A good brand narrative is emotional, credible, structured, and unexpected. Not every narrative needs to have or will have all of these elements. However, the more your narrative includes, the more effective it is, and the more it will stick in the minds of your customers.
If customers buy with emotion and rationalize with logic, your narrative must resonate with them by using your voice, perspective, and personality to evoke those right feelings.
When marketing with your narrative, make your customer the hero of your story—not your product or service. Your company should play the supporting role.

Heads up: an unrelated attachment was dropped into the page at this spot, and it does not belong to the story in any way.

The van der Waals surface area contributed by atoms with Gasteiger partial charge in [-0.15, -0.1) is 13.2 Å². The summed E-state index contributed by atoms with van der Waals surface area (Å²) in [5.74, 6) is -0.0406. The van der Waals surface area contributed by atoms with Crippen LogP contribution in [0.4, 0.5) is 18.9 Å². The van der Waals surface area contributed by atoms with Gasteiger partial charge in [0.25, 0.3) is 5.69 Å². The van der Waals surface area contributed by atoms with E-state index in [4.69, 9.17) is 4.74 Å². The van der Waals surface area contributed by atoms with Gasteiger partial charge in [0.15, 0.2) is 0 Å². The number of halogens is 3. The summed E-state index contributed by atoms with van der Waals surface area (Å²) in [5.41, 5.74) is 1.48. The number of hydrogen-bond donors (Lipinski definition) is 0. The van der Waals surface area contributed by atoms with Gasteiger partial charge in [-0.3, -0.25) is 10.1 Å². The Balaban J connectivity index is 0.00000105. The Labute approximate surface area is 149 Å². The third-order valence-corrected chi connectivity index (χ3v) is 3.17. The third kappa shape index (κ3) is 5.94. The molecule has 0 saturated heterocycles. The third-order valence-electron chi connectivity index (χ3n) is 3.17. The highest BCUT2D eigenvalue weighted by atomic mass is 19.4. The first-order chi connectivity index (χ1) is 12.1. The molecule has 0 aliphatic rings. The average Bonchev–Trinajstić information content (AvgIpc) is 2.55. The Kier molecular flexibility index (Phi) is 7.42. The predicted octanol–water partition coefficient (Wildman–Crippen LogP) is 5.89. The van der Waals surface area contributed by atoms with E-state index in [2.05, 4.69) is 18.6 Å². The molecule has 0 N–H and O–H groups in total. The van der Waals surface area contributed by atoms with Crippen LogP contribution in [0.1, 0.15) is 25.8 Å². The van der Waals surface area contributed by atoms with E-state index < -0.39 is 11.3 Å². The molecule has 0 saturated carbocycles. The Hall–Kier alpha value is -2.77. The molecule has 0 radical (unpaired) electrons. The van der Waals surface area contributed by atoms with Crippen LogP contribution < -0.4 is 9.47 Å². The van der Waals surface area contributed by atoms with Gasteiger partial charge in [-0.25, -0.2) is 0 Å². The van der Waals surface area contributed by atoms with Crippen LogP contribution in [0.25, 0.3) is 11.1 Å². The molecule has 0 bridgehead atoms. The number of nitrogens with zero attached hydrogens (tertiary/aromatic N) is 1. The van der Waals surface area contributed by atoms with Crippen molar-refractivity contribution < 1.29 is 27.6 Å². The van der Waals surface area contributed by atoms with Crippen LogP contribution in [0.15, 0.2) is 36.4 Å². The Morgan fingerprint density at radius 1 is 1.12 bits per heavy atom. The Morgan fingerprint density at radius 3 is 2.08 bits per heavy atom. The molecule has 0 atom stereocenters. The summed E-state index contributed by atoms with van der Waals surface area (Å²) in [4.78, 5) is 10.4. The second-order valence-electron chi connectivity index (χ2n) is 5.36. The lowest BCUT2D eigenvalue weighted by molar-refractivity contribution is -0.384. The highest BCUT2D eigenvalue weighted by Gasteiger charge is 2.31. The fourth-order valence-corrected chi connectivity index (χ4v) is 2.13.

Brand narratives and stories should also grow and evolve based on current circumstances. Unique crises and events present opportunities to reimagine what companies want to be for their customers.
“You can say the right thing about a product and nobody will listen. You’ve got to say it in such a way that people will feel it in their gut. Because if they don’t feel it, nothing will happen.” –William Bernbach
Question: What are the stories that are told and retold around the office or during every presentation? What do those stories also reveal about the priorities and culture of your company?
(A plot diagram of an effective brand story…)